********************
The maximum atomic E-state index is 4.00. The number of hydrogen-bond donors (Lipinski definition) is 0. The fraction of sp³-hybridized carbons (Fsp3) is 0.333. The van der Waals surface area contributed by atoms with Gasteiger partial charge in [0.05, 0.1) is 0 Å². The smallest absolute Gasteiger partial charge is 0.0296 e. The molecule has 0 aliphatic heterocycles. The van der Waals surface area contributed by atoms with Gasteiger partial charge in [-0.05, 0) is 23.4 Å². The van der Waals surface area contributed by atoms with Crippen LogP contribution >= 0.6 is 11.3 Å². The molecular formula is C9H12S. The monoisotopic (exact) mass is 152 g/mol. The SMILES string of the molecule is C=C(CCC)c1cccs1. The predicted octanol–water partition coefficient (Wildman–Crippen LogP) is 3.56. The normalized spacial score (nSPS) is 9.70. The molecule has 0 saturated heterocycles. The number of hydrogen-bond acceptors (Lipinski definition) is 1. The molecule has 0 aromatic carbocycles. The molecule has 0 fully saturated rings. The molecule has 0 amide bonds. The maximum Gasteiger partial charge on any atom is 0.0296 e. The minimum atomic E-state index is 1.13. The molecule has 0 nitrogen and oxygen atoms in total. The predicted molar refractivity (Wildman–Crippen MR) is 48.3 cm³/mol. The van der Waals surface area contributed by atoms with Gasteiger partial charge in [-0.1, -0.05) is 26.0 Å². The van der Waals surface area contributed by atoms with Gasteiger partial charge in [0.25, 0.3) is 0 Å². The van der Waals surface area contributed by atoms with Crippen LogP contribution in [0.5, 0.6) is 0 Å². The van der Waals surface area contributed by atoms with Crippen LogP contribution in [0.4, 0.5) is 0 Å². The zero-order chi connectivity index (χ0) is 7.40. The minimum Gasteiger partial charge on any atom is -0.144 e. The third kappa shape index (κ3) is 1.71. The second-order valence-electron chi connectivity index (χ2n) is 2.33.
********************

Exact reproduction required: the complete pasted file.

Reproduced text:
The maximum atomic E-state index is 4.00. The number of hydrogen-bond donors (Lipinski definition) is 0. The fraction of sp³-hybridized carbons (Fsp3) is 0.333. The van der Waals surface area contributed by atoms with Gasteiger partial charge in [0.05, 0.1) is 0 Å². The smallest absolute Gasteiger partial charge is 0.0296 e. The molecule has 0 aliphatic heterocycles. The van der Waals surface area contributed by atoms with Gasteiger partial charge in [-0.05, 0) is 23.4 Å². The van der Waals surface area contributed by atoms with Crippen LogP contribution >= 0.6 is 11.3 Å². The molecular formula is C9H12S. The monoisotopic (exact) mass is 152 g/mol. The SMILES string of the molecule is C=C(CCC)c1cccs1. The predicted octanol–water partition coefficient (Wildman–Crippen LogP) is 3.56. The normalized spacial score (nSPS) is 9.70. The molecule has 0 saturated heterocycles. The number of hydrogen-bond acceptors (Lipinski definition) is 1. The molecule has 0 aromatic carbocycles. The molecule has 0 fully saturated rings. The molecule has 0 amide bonds. The maximum Gasteiger partial charge on any atom is 0.0296 e. The minimum atomic E-state index is 1.13. The molecule has 0 nitrogen and oxygen atoms in total. The predicted molar refractivity (Wildman–Crippen MR) is 48.3 cm³/mol. The van der Waals surface area contributed by atoms with Gasteiger partial charge in [-0.1, -0.05) is 26.0 Å². The van der Waals surface area contributed by atoms with Gasteiger partial charge in [0.25, 0.3) is 0 Å². The van der Waals surface area contributed by atoms with Crippen LogP contribution in [0.5, 0.6) is 0 Å². The van der Waals surface area contributed by atoms with Crippen LogP contribution in [0.4, 0.5) is 0 Å². The zero-order chi connectivity index (χ0) is 7.40. The minimum Gasteiger partial charge on any atom is -0.144 e. The third kappa shape index (κ3) is 1.71. The second-order valence-electron chi connectivity index (χ2n) is 2.33.